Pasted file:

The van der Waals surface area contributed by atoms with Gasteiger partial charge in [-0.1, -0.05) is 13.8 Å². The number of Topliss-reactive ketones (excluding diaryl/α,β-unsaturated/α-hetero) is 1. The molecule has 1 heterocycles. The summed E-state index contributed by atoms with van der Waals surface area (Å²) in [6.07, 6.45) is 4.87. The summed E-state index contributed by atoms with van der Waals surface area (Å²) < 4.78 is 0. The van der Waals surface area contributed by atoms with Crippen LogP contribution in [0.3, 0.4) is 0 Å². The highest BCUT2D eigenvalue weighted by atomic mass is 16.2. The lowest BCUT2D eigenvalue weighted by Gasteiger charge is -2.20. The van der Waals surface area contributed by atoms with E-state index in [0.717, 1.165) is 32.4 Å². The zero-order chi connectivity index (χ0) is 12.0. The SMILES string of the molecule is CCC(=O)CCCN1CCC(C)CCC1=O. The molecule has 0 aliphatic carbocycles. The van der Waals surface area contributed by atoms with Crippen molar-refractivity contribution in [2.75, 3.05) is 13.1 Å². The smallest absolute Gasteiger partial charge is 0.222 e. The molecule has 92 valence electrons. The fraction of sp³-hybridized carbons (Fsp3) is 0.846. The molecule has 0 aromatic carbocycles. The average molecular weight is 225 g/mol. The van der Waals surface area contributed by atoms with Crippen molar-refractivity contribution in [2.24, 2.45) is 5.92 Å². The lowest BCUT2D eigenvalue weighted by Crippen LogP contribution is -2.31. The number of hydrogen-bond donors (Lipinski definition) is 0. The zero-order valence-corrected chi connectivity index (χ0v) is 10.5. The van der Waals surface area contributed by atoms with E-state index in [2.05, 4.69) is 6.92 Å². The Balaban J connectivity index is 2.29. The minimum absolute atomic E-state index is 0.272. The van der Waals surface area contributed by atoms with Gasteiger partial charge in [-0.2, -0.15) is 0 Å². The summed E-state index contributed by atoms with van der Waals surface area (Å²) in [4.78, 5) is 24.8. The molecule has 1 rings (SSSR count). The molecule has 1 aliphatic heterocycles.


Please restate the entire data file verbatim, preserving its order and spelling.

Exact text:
The van der Waals surface area contributed by atoms with Gasteiger partial charge in [-0.1, -0.05) is 13.8 Å². The number of Topliss-reactive ketones (excluding diaryl/α,β-unsaturated/α-hetero) is 1. The molecule has 1 heterocycles. The summed E-state index contributed by atoms with van der Waals surface area (Å²) in [6.07, 6.45) is 4.87. The summed E-state index contributed by atoms with van der Waals surface area (Å²) < 4.78 is 0. The van der Waals surface area contributed by atoms with Crippen LogP contribution in [0.3, 0.4) is 0 Å². The highest BCUT2D eigenvalue weighted by atomic mass is 16.2. The lowest BCUT2D eigenvalue weighted by Gasteiger charge is -2.20. The van der Waals surface area contributed by atoms with E-state index in [0.717, 1.165) is 32.4 Å². The zero-order chi connectivity index (χ0) is 12.0. The SMILES string of the molecule is CCC(=O)CCCN1CCC(C)CCC1=O. The molecule has 0 aliphatic carbocycles. The van der Waals surface area contributed by atoms with Crippen molar-refractivity contribution in [2.75, 3.05) is 13.1 Å². The smallest absolute Gasteiger partial charge is 0.222 e. The molecule has 92 valence electrons. The fraction of sp³-hybridized carbons (Fsp3) is 0.846. The molecule has 0 aromatic carbocycles. The average molecular weight is 225 g/mol. The van der Waals surface area contributed by atoms with Crippen molar-refractivity contribution in [2.24, 2.45) is 5.92 Å². The lowest BCUT2D eigenvalue weighted by Crippen LogP contribution is -2.31. The number of hydrogen-bond donors (Lipinski definition) is 0. The zero-order valence-corrected chi connectivity index (χ0v) is 10.5. The van der Waals surface area contributed by atoms with E-state index in [2.05, 4.69) is 6.92 Å². The Balaban J connectivity index is 2.29. The minimum absolute atomic E-state index is 0.272. The van der Waals surface area contributed by atoms with Gasteiger partial charge in [-0.2, -0.15) is 0 Å². The summed E-state index contributed by atoms with van der Waals surface area (Å²) in [4.78, 5) is 24.8. The molecule has 1 rings (SSSR count). The molecule has 1 aliphatic heterocycles.